Mary Anderson in London (opposite St Pancras station) on the way home
01 Pamela Rockett - 02 Barbara Pagdin - 03 Stephanie Hutchinson - 04 Rita Burrell - 05 Kay Clark
Photo 02 01 Margaret Evans 02 Miss Thorold
01 Barbara Pagdin - 02 Ann Derbyshire - 03 Pamela Rockett - 04 Stephanie Hutchinson - 05 Rita Burrell
06 Kay Clark - 07 Neil Howard - 08 XXX - 09 Barry Clarke
Photo 02b 01 Mary Anderson
Photo 03 Mr and Mrs Sleigh
01 Pamela Rockett - 02 Mary Savage - 03 Barbara Pagdin - 04 Kay Clark - 05 Rita Burrell
06 Stephanie Hutchinson
Photo 04 Mary Anderson
Photo 04a Mary Anderson
Photo 04b Ann Derbyshire
01 Malcolm "Rennie" Reynolds - 02 Tony Parr - 03 Barry "Bas" Clarke
04 Michael "Ginners" Earnshaw - 05 John "Fuzz" Fairless
01 Brian Grice - 02 XXX - 03 Dave Revill
04 Keith Bennett - 05 Fred Ford - Pete Butler
Identity Card required for travel in Europe
01 Philip "Multi" Wright - 02 Tony Parr - 03 Barry Clarke - 04 Michael Earnshaw - 05 John Fairless
01 Kay Clark - 02 Ann Breakwell - 03 Rita Burrell - 04 Ann Derbyshire - 05 Barbara Pagdin
01 Philip Wright - 02 Mary Anderson - 03 Martin Weston - 04 Keith Howard - 05 John Fairless
01 Ann Derbyshire - 02 Mary Anderson - 03 John Fairless - 04 Martin Weston - 05 Keith Howard
01 Mary Anderson - 02 Valerie Duckworth - 03 Ann Derbyshire
01 Keith Bennett - 02 XXX - 03 Fred Ford
Photo 09 A view from Goldiwil
Photo 10 Goldiwil village church
01 Kay Clark - 02 Pamela Rockett - 03 Rita Burrell - 04 Stephanie Hutchinson - 05 Barbara Pagdin
01 Dave Revill - 02 Pete Butler - 03 Brian Grice
Photo 12 The chalet that was home for the six boys who could not be accommodated in the hotel
01 Rita Burrell - 02 Barbara Pagdin - 03 Pamela Rockett - 04 Neil Howard - 05 Kay Clark
06 Stephanie Hutchinson - 07 Philip Wright
01 Malcolm "Rennie" Reynolds - 02 Margaret Evans
03 Keith Howard - 04 Mary Anderson - 05 Michael Earnshaw
Photo 14 Lunch at Lake Oeschinensee which was reached by chair lift from Kandersteg
01 Brian Grice - 02 John Moss - 03 Peter Robinson - Above Grindlewald
01 Jacqueline Pearce - 02 Mary Savage - 03 Kay Clark - 04 Barbara Miatt - 05 Ann Breakwell
06 Rita Burrell - 07 Janet Whysall - 08 Jean Ledge
09 Susan Wright
Photo 16 Hotel Waldpark overlooking Lake Thun
01 Ann Derbyshire - 02 Stephanie Hutchison - 03 Kay Clark- 04 Neil Howard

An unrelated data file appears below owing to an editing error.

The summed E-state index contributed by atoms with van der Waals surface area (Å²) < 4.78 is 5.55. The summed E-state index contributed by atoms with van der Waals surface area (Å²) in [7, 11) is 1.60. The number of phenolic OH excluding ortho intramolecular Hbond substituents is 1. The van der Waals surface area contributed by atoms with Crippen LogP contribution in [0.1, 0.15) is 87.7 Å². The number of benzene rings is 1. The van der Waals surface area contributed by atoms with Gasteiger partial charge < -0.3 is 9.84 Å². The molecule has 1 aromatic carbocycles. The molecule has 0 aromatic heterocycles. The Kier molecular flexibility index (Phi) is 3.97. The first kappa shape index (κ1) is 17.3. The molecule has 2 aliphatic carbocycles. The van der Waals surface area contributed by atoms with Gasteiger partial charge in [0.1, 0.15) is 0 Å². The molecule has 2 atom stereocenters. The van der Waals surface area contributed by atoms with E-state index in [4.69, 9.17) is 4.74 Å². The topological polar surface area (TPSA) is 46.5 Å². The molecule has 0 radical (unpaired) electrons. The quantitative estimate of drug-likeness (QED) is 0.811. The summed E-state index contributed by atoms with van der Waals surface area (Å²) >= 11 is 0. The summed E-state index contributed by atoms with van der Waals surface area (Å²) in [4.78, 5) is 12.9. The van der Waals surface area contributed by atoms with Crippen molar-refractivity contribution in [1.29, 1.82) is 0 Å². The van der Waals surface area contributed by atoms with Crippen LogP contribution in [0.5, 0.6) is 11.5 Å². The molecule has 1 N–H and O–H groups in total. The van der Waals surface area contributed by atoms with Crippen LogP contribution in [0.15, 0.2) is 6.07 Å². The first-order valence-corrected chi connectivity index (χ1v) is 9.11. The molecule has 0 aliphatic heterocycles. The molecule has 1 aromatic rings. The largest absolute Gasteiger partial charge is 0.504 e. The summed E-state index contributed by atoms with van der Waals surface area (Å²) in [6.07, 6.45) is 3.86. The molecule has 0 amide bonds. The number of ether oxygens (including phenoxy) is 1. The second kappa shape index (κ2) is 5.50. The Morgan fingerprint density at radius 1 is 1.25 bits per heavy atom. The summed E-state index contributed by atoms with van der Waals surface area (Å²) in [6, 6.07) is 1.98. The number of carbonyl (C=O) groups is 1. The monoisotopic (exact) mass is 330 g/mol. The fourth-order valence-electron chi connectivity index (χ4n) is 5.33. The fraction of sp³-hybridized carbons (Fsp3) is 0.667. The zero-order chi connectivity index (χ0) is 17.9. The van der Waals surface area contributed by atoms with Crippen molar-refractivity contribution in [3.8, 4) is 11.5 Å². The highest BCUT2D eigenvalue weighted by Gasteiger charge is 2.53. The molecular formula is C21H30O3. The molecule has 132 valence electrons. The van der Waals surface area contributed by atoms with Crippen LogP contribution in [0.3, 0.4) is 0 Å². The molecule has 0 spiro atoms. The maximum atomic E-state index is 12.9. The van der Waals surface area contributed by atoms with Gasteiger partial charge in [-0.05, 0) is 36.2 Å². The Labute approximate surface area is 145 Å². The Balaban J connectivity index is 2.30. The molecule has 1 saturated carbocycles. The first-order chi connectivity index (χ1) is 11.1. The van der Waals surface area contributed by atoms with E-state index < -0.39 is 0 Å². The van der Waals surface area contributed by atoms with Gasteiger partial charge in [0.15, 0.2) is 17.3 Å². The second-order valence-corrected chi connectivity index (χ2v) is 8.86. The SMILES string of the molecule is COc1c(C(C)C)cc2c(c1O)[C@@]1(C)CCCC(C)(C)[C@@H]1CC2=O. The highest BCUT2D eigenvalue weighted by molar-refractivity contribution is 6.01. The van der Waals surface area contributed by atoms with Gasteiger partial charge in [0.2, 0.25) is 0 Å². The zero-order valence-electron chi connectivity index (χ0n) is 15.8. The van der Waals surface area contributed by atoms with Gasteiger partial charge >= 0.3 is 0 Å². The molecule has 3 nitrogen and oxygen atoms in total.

05 Elaine Fletcher - 06 Barry Clarke
01 Martin Weston - 02 Ann Debyshire - 03 Valerie Duckworth - 04 Mary Savage
05 Rita Burrell - 06 Kay Clark - 07 Pamela Rockett - 08 Neil Howard
09 Elaine Fletcher - 10 Barry Clarke - 11 Tony Parr
01 Stephanie Hutchison - 02 Tony Parr - 03 Mary Savage
04 Valerie Duckworth - 05 Neil Howard - 06 Kay Clark - 07 Tony Parr
Back Row:- 01 Keith Howard - 02 Martin Weston - 03 Barry Clarke - 04 Mary Anderson
Front Row:- 05 John Fairless - 06 Tony Parr - 07 Elaine Fletcher
08 Valerie Duckworth - 09 Ann Derbyshire
01 Hilda Bradley - 02 Keith Howard - 03 Margaret Evans - 04 Mary Anderson
36 pupils were on this trailer !!
01 John Fairless - 02 Mary Anderson
01 Ann Derbyshire - 02 Mary Anderson
01 Barbara Pagdin - 02 Stephanie Hutchinson - 03 Pamela Rockett - 04 Rita Burrell - 05 Kay Clark
Photo 24 01 Rita Burrell
Photo 25 01 Barry Clarke - 02 Martin Weston - 03 Keith HowardO
Owners of the chalet - Mother, daughter and father
Owners of the chalet - Mother, father and daughter
01 Martin Weston - 02 Barry Clark - 03 Tony Parr - 04 Michael Earnshaw - 5 Keith Howard
Photo 29 Hotel Waldpark overlooking Lake Thun
Photo 30 Breakfast on Basle station on the way there
01 Barry Clark - 02 Tony Parr - 03 Martin Weston - 04 Keith Howard
01 Brian Grice - 02 Fred Ford - 03 Keith Bennett - 04 Pete Butler
05 - Phil Dover - 06 Dave Revill
01 Tony Parr - 02 Mike Earnshaw - 03 Brian Grice - 04 Dave Revill
01 Tony Parr - 02 Barry Clark
01 Kay Clark - 02 Stephanie Hutchinson - 03 Ann Coombs - 04 Rita Burrell
05 Pamela Rockett
Brochure and Information Pack
of pupils on the Switzerland trip
Switzerland, the land of mountains and men shooting apples off their sons' heads with crossbows, lay before me. For months now we had paid our instalments, and I often wondered whether I was going to achieve anything with this apparent extravagance. July, then, had seemed decades away, yet now, quite suddenly, it was here.